Statistical analysis

The statistical package IBM SPSS V.20 was used for all analysis. Descriptive statistics were used in analysing all variables at the univariate level while the χ2 test was used to examine the association between psychosocial wellbeing, mental health, demographic variables (such as location of treatment, current status of employment, sex, age, education, and marital status) and clinical variables (such as number of TB treatments in the past, number of years on TB treatment, and current duration on TB treatment admission). Multiple logistic regression was used to determine the factors that were independently associated with psychosocial wellbeing.

Ethical consideration

Ethical approval was given by the Oyo state, Ministry of Health Ethics Committee in January 2012. Participant information was anonymised and de-identified before analysis. Informed consent was obtained from the participants. The named ethics committees approved the consent procedure in addition to the study protocol.


All of the 98 inpatients admitted to our treatment facilities were enrolled in the study, and all agreed to participate. Table 1 summarises the respondents' sociodemographic characteristics. The mean±SD age of the patients was 36.1±11.9 years, and 63.3% were males. Patients had spent an average of 4.5±1.9 months in the hospital at the time of the study. At the time of admission into the TB treatment programme, the majority (74.5%) were unemployed. More than half (54%) of respondents had received TB treatment earlier. Other important sociodemographic characteristics of the study respondents are also shown in table 1.

Table 1

Sociodemographic characteristics of respondents

In regard to the psychosocial concerns of the respondents, the most common concern (approximately 70%) on the social disconnection scale was that people would find out that the respondent had a bad type of TB (table 2). Being separated from and longing for the company of the marital partner was the most common (72%) concern on the family sub-scale. Concern that they may have taken too many drugs was the most common (73%) on the fear of hospital/drugs sub-scale, while being unable to continue to engage in their usual social and economic activities was the most common (75%) concern on the loss of social responsibility sub-scale. Other concerns are also shown in table 2. A graphical representation of the different psychosocial concerns is shown in figure 1.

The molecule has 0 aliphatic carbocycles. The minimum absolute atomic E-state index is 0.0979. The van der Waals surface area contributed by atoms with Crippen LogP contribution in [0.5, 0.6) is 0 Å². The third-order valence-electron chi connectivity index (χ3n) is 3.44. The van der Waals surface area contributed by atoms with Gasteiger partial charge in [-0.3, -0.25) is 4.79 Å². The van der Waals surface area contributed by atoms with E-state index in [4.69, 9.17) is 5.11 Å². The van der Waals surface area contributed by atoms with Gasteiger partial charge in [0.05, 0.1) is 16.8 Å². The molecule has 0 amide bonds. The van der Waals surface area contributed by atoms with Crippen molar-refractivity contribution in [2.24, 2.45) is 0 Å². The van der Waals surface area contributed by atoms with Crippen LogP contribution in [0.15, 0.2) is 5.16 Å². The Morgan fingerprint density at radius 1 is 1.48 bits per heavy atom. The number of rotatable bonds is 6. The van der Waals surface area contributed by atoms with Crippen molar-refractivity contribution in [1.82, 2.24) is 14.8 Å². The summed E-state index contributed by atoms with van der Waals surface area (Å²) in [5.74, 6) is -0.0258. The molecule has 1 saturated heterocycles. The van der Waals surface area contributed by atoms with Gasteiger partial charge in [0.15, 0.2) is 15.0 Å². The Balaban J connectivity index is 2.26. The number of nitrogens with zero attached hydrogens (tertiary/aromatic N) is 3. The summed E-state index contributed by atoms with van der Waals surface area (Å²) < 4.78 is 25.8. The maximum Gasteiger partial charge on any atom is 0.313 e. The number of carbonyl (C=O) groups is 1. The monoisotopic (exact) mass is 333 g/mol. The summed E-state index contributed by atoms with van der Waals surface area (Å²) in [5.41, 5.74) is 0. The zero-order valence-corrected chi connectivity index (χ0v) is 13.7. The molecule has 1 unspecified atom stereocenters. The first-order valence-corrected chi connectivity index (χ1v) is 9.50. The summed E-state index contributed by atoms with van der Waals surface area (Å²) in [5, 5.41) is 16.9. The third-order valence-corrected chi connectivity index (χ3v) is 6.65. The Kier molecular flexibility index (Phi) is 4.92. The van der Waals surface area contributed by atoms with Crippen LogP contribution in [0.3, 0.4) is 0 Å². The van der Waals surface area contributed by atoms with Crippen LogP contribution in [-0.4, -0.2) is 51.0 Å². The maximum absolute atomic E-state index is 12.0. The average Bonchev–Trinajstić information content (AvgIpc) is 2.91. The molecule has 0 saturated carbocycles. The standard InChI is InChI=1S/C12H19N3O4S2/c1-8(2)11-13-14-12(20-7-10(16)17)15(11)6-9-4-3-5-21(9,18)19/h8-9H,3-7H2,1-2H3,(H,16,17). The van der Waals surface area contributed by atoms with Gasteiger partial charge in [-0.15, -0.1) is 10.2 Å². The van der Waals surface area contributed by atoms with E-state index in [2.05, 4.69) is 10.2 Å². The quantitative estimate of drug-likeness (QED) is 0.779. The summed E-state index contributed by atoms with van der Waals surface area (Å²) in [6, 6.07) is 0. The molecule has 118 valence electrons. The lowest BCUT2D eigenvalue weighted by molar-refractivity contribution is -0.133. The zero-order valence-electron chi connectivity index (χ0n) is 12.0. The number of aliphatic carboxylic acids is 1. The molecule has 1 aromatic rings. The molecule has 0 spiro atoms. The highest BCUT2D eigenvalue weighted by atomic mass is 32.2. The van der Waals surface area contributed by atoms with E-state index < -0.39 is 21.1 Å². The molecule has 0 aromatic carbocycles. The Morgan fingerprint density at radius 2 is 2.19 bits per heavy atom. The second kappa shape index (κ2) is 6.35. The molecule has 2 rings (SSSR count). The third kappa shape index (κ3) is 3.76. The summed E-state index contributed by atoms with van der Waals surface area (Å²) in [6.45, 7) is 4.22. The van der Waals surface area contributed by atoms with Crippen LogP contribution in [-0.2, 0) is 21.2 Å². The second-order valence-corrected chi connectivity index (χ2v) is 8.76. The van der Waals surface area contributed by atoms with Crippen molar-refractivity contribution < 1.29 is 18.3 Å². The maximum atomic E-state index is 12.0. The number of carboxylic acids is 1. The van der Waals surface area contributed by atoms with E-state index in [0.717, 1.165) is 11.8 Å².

Table 2

Distribution of respondents by psychosocial wellbeing items

Figure 1

Percentage distribution of patients according to psychosocial wellbeing items.

Factors independently associated with psychosocial wellbeing

Based on a median score of 10 (every ‘Yes’ response in the 18-item questionnaire was taken as a score of 1), the respondents were dichotomised into two groups, namely ‘good’ or ‘poor’ psychosocial wellbeing. A score of ≥10 was taken as indicative of poor psychosocial wellbeing, while those with a score <10 was taken as good psycho-social wellbeing. Table 3 shows the sociodemographic and clinical variables that were associated with poorer psychosocial wellbeing in univariate analysis. All variables that were significantly associated were tested in a logistic regression model. Variables that were predictive of overall poorer psychosocial wellbeing were employment status, number of years on TB treatment, and current duration of admission (table 4). As shown in table 4, respondents who were employed were eight times more likely to experience poor psychosocial wellbeing compared with those who were unemployed (OR 8.3, 95% CI 1.31 to 14.2). Patients who had spent a longer time on admission had a higher likelihood of experiencing poor psychosocial wellbeing; for example, those who had spent 7–8 months were three times more likely to have poor psychosocial wellbeing compared to those who had only spent ≤2 months (OR 3.12, 95% CI 1.19 to 19.34.). When children's needs were being provided for by other members or relations of patients besides their spouses, the likelihood of a subject having poor psychosocial wellbeing, with respect to social disconnection, was very high relative to when it was provided by the respondents themselves. Analysis for the sub-domains of psychosocial wellbeing was also done to see how the predictors operate on the separate domain (table 5). Educational status was significant in the adjusted logistic model in predicting high social disconnection; those in the post-secondary category showed a much higher likelihood of having psychosocial concern with respect to social disconnection. Respondents who were employed were also more likely to exhibit a higher likelihood of social disconnection compared with those who were unemployed. The odds of social disconnection were higher with increasing length of stay in hospital (table 5). Concern about separation from family was predicted by current employment status, number of years on TB treatment, and current duration of admission. For example, those who had been on TB treatment for about 5–10 years were more likely to feel more separated from their family (OR 7.76, 95% CI 2.20 to 15.14) than those who had been on treatment for about 1–2 years. Fear of hospitals and drugs were predicted by employment status, number of years on TB treatment, and current duration of admission. Females were less likely to show poor psychosocial wellbeing with respect to loss of social responsibility compared with males (OR 0.08, 95% CI 0.08 to 1.19). Current duration of admission also remained a predictor of a high feeling of loss of social responsibility.